When the news came out that a new boat motor manufacturer was introducing a revolutionary new motor design, boating enthusiasts were ecstatic. The new motor is an unprecedented leap forward in technology. With a new propeller design, the motor is capable of spinning up to 10,000 rpm, almost instantaneously – quickly producing boat speeds that rival their land-bound cousins (the automobile!).
But that’s not all, the motor is capable of stopping in a quarter of a turn and reversing direction, spinning at the same top speed… in reverse.
But wait… there’s more… The “proton motive-force drive system” requires no fuel — it is self-powered by electric current supplied by the voltage difference developed across the motor’s housing. It is efficiently water-cooled (maintaining a low operating temperature) and is actually capable of assembling and repairing itself!
Okay. No such new outboard motor has entered the market to revolutionize boating forever.
But that does not mean that such a motor doesn’t exist.
What I have just described to you is what many scientists have called the “most efficient machine in the universe” – it is the bacterial flagellum.
The flagellum possesses all the capabilities I described in the first few paragraphs – and then some. This amazing piece of “engineering” is more advanced than anything we can possibly manufacture… and it exists in something as utterly insignificant as a bacteria.
The flagellum’s parts list includes an engine, gears, rods, a clutch system, a connecting hook, a “universal” joint, an elongated propeller, and special membranes – all made of living proteins.
But here’s the important thing… all the essential parts of the flagellum (that allow it to do the amazing things it does) MUST work together or the bacteria doesn’t function at all. It cannot survive. Take away any of the parts, or render any of the existing parts non-functional… and the bacteria dies. It’s survival depends on all of its parts working in unison, from the very beginning of its existence.
It was the study of bacterial flagellum (and many other biological cell structures) that led biochemist Michael Behe (see the last two Saturday posts) to introduce the concept of irreducible complexity (more on this topic, next week!).
This term refers to the fact that most biological systems are so complex and so utterly dependent on complex parts, that they could not have evolved by random processes. Unless all the parts were present, and fully formed and functional, the system would be useless – a detriment to the organism, and would be “naturally selected” out of the organism. In short, non-functional systems do not survive – and any parts that do not function properly… lead to the demise of the whole.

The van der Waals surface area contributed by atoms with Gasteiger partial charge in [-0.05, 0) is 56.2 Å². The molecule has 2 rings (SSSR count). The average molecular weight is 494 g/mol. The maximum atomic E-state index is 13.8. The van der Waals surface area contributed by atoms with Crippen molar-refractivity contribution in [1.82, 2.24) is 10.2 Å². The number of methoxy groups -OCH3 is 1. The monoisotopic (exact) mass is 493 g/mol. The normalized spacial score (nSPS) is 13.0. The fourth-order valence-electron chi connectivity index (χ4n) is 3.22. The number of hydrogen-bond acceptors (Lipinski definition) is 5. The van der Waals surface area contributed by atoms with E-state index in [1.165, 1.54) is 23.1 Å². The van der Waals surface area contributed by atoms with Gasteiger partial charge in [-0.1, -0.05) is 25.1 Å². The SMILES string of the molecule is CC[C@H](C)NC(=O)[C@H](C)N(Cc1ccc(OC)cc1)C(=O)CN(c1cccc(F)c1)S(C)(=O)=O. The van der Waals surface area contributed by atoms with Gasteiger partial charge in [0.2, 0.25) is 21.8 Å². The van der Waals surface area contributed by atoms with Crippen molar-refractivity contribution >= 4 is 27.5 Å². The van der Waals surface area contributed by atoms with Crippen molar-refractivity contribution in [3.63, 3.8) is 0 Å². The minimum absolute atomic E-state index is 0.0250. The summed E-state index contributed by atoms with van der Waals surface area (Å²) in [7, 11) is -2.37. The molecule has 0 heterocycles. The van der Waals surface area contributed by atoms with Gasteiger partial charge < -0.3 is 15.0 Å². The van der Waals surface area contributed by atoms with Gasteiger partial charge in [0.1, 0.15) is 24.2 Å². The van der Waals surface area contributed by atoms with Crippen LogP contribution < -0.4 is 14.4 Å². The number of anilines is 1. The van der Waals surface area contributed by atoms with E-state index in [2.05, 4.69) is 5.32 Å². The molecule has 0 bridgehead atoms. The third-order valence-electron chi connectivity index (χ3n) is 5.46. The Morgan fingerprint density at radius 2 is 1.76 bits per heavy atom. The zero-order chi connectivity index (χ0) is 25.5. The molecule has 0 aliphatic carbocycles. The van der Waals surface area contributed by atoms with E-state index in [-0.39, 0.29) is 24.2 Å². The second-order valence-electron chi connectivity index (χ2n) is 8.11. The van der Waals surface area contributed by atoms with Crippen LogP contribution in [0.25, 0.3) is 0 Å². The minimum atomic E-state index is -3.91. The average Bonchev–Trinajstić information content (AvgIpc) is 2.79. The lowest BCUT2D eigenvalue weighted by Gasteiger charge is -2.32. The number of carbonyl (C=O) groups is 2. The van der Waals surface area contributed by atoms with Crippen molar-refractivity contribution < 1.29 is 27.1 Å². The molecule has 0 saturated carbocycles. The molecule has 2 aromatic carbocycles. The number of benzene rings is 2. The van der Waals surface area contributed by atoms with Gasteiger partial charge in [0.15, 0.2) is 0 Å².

Evolution rests on the idea that ALL biological systems form gradually (bit by bit and piece by piece) through the long course of time.
But this is in contradiction to observable science… and to common sense.
When scientists do scientific research on things like the flagellum, they see that all of the parts are working together to make a viable system. Every part functions completely… or nothing (in the whole system) works at all.
We also know this by common sense, as well.
If someone (without your knowledge) disconnects the battery cable on your car – you will try and try, but your car will not start. If the car doesn’t start, your car is, essentially, dead. Note: the battery cable is just one minor piece of the system – and yet it is essential to the proper working of the car. Everything works OR everything doesn’t.
Evolution insists that all the working parts in every biological system formed gradually over immense amounts of time. But how is it possible for these systems to function at all (let alone survive) with partially-formed (or non-working) parts?
Just as your “car system” does not gradually come together through many years, so it is with biological systems. Things made of parts, must have all those parts… and they must all work from the outset.
This is what Michael Behe found in his scientific research. There is no possible way for complex biological systems to “gradually form” their way into existence.
Behe’s discoveries led him to one logical conclusion. Complex systems must have been designed (which precludes a designer!). If they could not have formed gradually, they must have been “engineered” to function from the very beginning. All the parts must have been designed, “manufactured,” and assembled with a specific purpose in mind.
When it comes to all living things… Evolution specifically tells us that there was never a plan or purpose in mind, because there was no mind involved… ever.
Yet, everything we know about functional systems screams design, intelligence, skill, and knowledge… all working together to form someone’s idea and vision into something that works.
If this is true for every mechanical system we know of… why wouldn’t it be true for all the amazing biological systems that exist in this world?